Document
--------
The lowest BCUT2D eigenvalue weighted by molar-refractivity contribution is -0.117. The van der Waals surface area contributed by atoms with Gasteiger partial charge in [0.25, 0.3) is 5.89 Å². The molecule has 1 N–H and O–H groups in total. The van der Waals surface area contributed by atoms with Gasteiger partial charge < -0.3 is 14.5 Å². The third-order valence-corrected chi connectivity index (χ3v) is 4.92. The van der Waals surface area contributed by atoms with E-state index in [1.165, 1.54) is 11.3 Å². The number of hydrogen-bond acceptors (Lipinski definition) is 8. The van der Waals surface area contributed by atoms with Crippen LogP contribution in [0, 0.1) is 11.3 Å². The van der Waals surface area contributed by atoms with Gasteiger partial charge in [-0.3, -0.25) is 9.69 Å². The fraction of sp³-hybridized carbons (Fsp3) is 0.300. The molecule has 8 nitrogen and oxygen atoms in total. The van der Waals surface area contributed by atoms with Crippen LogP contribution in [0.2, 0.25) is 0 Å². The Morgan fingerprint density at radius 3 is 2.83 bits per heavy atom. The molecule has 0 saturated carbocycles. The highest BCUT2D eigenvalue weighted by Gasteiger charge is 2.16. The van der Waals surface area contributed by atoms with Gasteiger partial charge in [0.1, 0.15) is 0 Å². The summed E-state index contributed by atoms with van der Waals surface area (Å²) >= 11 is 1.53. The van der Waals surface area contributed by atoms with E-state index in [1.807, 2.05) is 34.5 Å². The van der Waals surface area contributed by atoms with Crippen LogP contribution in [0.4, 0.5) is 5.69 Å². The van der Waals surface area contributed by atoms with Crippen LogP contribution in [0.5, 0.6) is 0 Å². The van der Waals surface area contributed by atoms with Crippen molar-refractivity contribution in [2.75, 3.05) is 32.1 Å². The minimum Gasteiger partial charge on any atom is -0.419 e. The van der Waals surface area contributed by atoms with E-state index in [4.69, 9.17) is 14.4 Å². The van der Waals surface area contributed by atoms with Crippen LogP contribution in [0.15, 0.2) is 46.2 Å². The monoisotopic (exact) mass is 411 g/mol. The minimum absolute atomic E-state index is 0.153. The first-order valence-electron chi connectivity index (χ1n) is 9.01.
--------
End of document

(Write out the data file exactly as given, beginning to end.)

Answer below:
The lowest BCUT2D eigenvalue weighted by molar-refractivity contribution is -0.117. The van der Waals surface area contributed by atoms with Gasteiger partial charge in [0.25, 0.3) is 5.89 Å². The molecule has 1 N–H and O–H groups in total. The van der Waals surface area contributed by atoms with Gasteiger partial charge < -0.3 is 14.5 Å². The third-order valence-corrected chi connectivity index (χ3v) is 4.92. The van der Waals surface area contributed by atoms with E-state index in [1.165, 1.54) is 11.3 Å². The number of hydrogen-bond acceptors (Lipinski definition) is 8. The van der Waals surface area contributed by atoms with Crippen LogP contribution in [0, 0.1) is 11.3 Å². The van der Waals surface area contributed by atoms with Gasteiger partial charge in [-0.3, -0.25) is 9.69 Å². The fraction of sp³-hybridized carbons (Fsp3) is 0.300. The molecule has 8 nitrogen and oxygen atoms in total. The van der Waals surface area contributed by atoms with Crippen LogP contribution in [0.2, 0.25) is 0 Å². The Morgan fingerprint density at radius 3 is 2.83 bits per heavy atom. The molecule has 0 saturated carbocycles. The highest BCUT2D eigenvalue weighted by Gasteiger charge is 2.16. The van der Waals surface area contributed by atoms with Gasteiger partial charge in [0.1, 0.15) is 0 Å². The summed E-state index contributed by atoms with van der Waals surface area (Å²) >= 11 is 1.53. The van der Waals surface area contributed by atoms with E-state index in [1.807, 2.05) is 34.5 Å². The van der Waals surface area contributed by atoms with Crippen LogP contribution in [0.4, 0.5) is 5.69 Å². The van der Waals surface area contributed by atoms with Crippen LogP contribution in [0.5, 0.6) is 0 Å². The van der Waals surface area contributed by atoms with Crippen molar-refractivity contribution in [2.75, 3.05) is 32.1 Å². The minimum Gasteiger partial charge on any atom is -0.419 e. The van der Waals surface area contributed by atoms with E-state index in [4.69, 9.17) is 14.4 Å². The van der Waals surface area contributed by atoms with Crippen LogP contribution in [0.15, 0.2) is 46.2 Å². The monoisotopic (exact) mass is 411 g/mol. The minimum absolute atomic E-state index is 0.153. The first-order valence-electron chi connectivity index (χ1n) is 9.01.